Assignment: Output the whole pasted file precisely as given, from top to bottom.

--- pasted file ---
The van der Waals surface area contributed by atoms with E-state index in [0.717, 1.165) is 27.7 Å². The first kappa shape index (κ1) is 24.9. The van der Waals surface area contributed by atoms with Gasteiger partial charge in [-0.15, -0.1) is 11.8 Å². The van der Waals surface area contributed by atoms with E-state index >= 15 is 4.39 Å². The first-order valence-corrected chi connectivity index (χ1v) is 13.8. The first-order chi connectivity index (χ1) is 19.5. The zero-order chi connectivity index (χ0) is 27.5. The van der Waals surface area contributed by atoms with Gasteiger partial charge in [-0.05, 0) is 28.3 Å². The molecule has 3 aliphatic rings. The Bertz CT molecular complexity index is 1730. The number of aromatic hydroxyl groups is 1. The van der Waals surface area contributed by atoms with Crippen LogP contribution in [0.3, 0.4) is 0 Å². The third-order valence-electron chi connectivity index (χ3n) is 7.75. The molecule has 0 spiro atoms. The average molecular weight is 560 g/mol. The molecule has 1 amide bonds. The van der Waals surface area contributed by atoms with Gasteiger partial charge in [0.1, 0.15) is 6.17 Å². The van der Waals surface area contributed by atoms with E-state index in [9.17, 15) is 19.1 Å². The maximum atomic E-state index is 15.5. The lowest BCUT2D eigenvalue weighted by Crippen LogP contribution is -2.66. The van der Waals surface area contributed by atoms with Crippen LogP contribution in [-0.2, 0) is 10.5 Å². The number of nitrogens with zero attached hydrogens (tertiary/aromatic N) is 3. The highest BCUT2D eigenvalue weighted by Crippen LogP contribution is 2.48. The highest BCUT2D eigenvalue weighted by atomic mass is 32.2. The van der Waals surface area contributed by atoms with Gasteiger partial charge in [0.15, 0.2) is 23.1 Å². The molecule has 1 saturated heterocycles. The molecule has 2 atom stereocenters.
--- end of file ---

The van der Waals surface area contributed by atoms with E-state index in [0.717, 1.165) is 27.7 Å². The first kappa shape index (κ1) is 24.9. The van der Waals surface area contributed by atoms with Gasteiger partial charge in [-0.15, -0.1) is 11.8 Å². The van der Waals surface area contributed by atoms with E-state index >= 15 is 4.39 Å². The first-order valence-corrected chi connectivity index (χ1v) is 13.8. The first-order chi connectivity index (χ1) is 19.5. The zero-order chi connectivity index (χ0) is 27.5. The van der Waals surface area contributed by atoms with Gasteiger partial charge in [-0.05, 0) is 28.3 Å². The molecule has 3 aliphatic rings. The Bertz CT molecular complexity index is 1730. The number of aromatic hydroxyl groups is 1. The van der Waals surface area contributed by atoms with Crippen LogP contribution in [0.3, 0.4) is 0 Å². The third-order valence-electron chi connectivity index (χ3n) is 7.75. The molecule has 0 spiro atoms. The average molecular weight is 560 g/mol. The molecule has 1 amide bonds. The van der Waals surface area contributed by atoms with Gasteiger partial charge in [0.1, 0.15) is 6.17 Å². The van der Waals surface area contributed by atoms with E-state index in [9.17, 15) is 19.1 Å². The maximum atomic E-state index is 15.5. The lowest BCUT2D eigenvalue weighted by Crippen LogP contribution is -2.66. The van der Waals surface area contributed by atoms with Crippen LogP contribution in [-0.2, 0) is 10.5 Å². The number of nitrogens with zero attached hydrogens (tertiary/aromatic N) is 3. The highest BCUT2D eigenvalue weighted by Crippen LogP contribution is 2.48. The highest BCUT2D eigenvalue weighted by atomic mass is 32.2. The van der Waals surface area contributed by atoms with Gasteiger partial charge in [0.15, 0.2) is 23.1 Å². The molecule has 1 saturated heterocycles. The molecule has 2 atom stereocenters.